The Gordon Setter dog breed is a high-energy sporting breed used for hunting birds. The setter dogs typically scout for birds far and wide, and ‘set them up’ for the hunters who catch them by casting a net. The working dogs are usually allowed to roam freely and work independently. They are not known for their speed, but for their high energy reserves and stamina to work all day long.
Since these dogs are extremely people oriented and very protective of their pack they make excellent family dogs and watch dogs. They are great companions for active people who spend a lot of time outdoors.
Setter type dogs, used for a definite purpose in bird hunting, were popular as far back as the early 17th century according to the literature of those times. Originating from land spaniels, they were used for hunting birds that did not take to wings on being spotted by the dogs, but rather tried to hide in the bush.
Black and Tan Setters were around in Scotland from the 1600s, but they came to be distinguished as Gordon Setter sonly in the later part of the 18th century. They take their name from the Gordon Castle where the fourth Duke of Gordon kept a large number of these dogs. The breed was continuously refined with selective breeding at the Gordon Castle even after the time of the duke. The Gordon Setters at the castle were tricolored with black white and tan.
The use of guns in bird hunting eclipsed the popularity of setters as the hunters increasingly preferred retrievers for bringing in the injured birds. Consequently, the setter type dogs declined in popularity and numbers. Another reason was the dwindling population of partridges and other birds in the fields as intensive farming practices took over the land.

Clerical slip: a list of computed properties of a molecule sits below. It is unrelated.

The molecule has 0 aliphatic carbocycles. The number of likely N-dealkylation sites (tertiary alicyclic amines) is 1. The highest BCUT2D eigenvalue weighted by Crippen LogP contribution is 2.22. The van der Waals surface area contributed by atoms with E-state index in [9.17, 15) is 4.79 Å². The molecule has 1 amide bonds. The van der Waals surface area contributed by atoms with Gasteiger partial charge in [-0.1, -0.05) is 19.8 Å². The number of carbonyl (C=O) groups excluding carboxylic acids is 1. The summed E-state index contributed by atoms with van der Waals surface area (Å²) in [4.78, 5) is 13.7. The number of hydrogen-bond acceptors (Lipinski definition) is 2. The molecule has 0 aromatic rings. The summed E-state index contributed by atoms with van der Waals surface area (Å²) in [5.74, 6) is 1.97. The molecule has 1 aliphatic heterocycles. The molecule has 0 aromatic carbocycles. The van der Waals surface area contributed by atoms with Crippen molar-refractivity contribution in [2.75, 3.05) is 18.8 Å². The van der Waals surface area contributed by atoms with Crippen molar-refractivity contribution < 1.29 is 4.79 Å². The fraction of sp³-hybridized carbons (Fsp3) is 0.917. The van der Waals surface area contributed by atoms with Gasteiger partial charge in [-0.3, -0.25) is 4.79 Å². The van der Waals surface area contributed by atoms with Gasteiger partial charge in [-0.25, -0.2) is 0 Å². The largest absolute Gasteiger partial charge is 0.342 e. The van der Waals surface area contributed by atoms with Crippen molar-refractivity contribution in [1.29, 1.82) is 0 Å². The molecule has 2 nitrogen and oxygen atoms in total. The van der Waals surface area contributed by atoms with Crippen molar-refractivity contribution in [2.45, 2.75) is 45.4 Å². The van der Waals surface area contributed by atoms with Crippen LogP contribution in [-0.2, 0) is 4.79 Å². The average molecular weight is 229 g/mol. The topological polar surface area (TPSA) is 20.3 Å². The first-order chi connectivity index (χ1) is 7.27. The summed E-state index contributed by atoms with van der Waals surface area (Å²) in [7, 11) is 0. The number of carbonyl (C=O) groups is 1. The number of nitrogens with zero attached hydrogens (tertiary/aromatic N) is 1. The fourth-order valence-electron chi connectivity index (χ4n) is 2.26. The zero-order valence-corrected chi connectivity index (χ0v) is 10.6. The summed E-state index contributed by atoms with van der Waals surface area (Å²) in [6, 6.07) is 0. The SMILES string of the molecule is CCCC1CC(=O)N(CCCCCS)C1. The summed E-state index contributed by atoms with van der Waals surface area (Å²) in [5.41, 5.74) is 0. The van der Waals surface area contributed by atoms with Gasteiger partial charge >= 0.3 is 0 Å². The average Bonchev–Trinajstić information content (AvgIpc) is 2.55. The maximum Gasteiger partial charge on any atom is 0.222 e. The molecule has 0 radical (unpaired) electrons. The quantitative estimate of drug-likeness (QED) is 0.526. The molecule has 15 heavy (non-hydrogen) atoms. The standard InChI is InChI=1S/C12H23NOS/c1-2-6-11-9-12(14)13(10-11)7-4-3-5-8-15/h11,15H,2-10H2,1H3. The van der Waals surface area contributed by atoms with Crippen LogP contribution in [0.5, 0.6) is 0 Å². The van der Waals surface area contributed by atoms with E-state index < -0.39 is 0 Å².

Gordon Setters were first brought to the United States in 1842. The breed was recognized by the American Kennel Club in 1892, one of the first breeds to be registered by AKC. They are still popular companions of sportsmen.
Measuring 24 to 27 inches at the withers, and weighing up to 80 pounds, the Gordon Setter dog breed is slightly larger, as well as heavier, than Irish Setters and English Setters. Their long, silky coat is a rich coal black with tan or chestnut muzzles and lower limbs. They have tan spots over the eyes, and may have some white patches too. The ears are pendulous and covered with long hair, and the tail is plume-like. These muscular and athletic dogs have a dignified appearance.
These dogs are very intelligent and capable of working independently. They are full of life and remain alert to the surroundings when out in the field. Gordon Setters are extremely loyal to their owners, and very sensitive. They need gentle, yet firm, handling. It is important to give these independent and highly protective dogs obedience training and early socialization. Even though they are patient and affectionate with children, their boisterous nature makes them unsuitable for households with very young children.
These dogs have a tendency to wander off after a scent; hence they should not be allowed to roam free because of the risk of injury from traffic. However, they’d be happy to have frequent opportunities to run around freely in a well-protected area.
Grooming and exercise
The long, shiny, coat of the Gordon Setter dog breed requires regular grooming to look good. A thorough brushing once in 2-3 days may be necessary.
Being sporting dogs, they need regular exercise to expend their energy and become comfortably tired and contented. These dogs will be well-behaved in the house if they get their daily quota of exercise. Brisk walks combined with some vigorous activities in the yard should help. They should have access to a secure yard to roam about during the day. These dogs are not suitable for living in small city apartments as they have a tendency to become irritable, as well as obese, with lack of exercise.
Gordon Setters are capable of outdoor living except in extreme temperatures, but it might be best if they are allowed to sleep indoors with the family at night.
Common health issues of Gordon Setter dog breed
The Gordon Setter dog breed is relatively healthy, but it is prone to Canine Hip Dysplasia. Gastric torsion is a potentially fatal condition these dogs can develop. It requires immediate medical intervention at the onset of symptoms. Hypothyroidism, elbow dysplasia and progressive retinal atrophy are a few other health issues affecting them. This breed is at risk of an inheritable neurological disorder called cerebellar abiotrophy. The average life expectancy is 10 to 12 years.